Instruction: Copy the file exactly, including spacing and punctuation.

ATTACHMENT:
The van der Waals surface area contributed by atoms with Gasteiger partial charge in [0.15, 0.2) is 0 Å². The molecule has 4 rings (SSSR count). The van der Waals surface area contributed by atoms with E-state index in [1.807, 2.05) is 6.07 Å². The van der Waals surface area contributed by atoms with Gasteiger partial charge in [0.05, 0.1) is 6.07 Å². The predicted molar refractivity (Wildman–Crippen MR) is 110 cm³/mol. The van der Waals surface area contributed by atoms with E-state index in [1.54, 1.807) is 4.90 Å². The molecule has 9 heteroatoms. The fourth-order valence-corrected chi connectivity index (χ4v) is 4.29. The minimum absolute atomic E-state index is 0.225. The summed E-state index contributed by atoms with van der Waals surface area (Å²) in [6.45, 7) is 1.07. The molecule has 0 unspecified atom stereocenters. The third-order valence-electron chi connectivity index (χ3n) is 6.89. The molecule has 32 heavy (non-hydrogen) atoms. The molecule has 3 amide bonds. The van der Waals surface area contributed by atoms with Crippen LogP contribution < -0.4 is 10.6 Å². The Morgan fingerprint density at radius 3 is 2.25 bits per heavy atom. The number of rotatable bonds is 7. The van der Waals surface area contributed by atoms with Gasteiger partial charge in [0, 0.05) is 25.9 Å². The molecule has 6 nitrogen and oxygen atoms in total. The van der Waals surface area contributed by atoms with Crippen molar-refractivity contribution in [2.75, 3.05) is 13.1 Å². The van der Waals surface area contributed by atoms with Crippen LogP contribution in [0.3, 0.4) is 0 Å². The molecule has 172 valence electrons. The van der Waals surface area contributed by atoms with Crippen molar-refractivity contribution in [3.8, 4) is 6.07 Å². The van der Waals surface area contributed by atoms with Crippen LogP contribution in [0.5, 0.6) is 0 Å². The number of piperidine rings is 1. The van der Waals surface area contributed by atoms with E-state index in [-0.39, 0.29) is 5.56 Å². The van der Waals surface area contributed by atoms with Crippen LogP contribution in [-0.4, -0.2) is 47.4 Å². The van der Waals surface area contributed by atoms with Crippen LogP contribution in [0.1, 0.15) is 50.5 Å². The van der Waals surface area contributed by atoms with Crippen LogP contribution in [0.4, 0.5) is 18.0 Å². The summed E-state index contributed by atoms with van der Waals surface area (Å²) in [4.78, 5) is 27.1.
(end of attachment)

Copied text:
The van der Waals surface area contributed by atoms with Gasteiger partial charge in [0.15, 0.2) is 0 Å². The molecule has 4 rings (SSSR count). The van der Waals surface area contributed by atoms with E-state index in [1.807, 2.05) is 6.07 Å². The van der Waals surface area contributed by atoms with Gasteiger partial charge in [0.05, 0.1) is 6.07 Å². The predicted molar refractivity (Wildman–Crippen MR) is 110 cm³/mol. The van der Waals surface area contributed by atoms with E-state index in [1.54, 1.807) is 4.90 Å². The molecule has 9 heteroatoms. The fourth-order valence-corrected chi connectivity index (χ4v) is 4.29. The minimum absolute atomic E-state index is 0.225. The summed E-state index contributed by atoms with van der Waals surface area (Å²) in [6.45, 7) is 1.07. The molecule has 0 unspecified atom stereocenters. The third-order valence-electron chi connectivity index (χ3n) is 6.89. The molecule has 32 heavy (non-hydrogen) atoms. The molecule has 3 amide bonds. The van der Waals surface area contributed by atoms with Crippen LogP contribution < -0.4 is 10.6 Å². The Morgan fingerprint density at radius 3 is 2.25 bits per heavy atom. The number of rotatable bonds is 7. The van der Waals surface area contributed by atoms with Gasteiger partial charge in [0, 0.05) is 25.9 Å². The molecule has 6 nitrogen and oxygen atoms in total. The van der Waals surface area contributed by atoms with Crippen molar-refractivity contribution in [2.75, 3.05) is 13.1 Å². The van der Waals surface area contributed by atoms with Crippen LogP contribution in [0.3, 0.4) is 0 Å². The molecule has 172 valence electrons. The van der Waals surface area contributed by atoms with Crippen molar-refractivity contribution in [3.8, 4) is 6.07 Å². The van der Waals surface area contributed by atoms with Crippen LogP contribution in [0.5, 0.6) is 0 Å². The number of piperidine rings is 1. The van der Waals surface area contributed by atoms with E-state index in [-0.39, 0.29) is 5.56 Å². The van der Waals surface area contributed by atoms with Crippen LogP contribution in [-0.4, -0.2) is 47.4 Å². The van der Waals surface area contributed by atoms with Crippen LogP contribution in [0.1, 0.15) is 50.5 Å². The van der Waals surface area contributed by atoms with Crippen LogP contribution in [0.4, 0.5) is 18.0 Å². The summed E-state index contributed by atoms with van der Waals surface area (Å²) in [4.78, 5) is 27.1.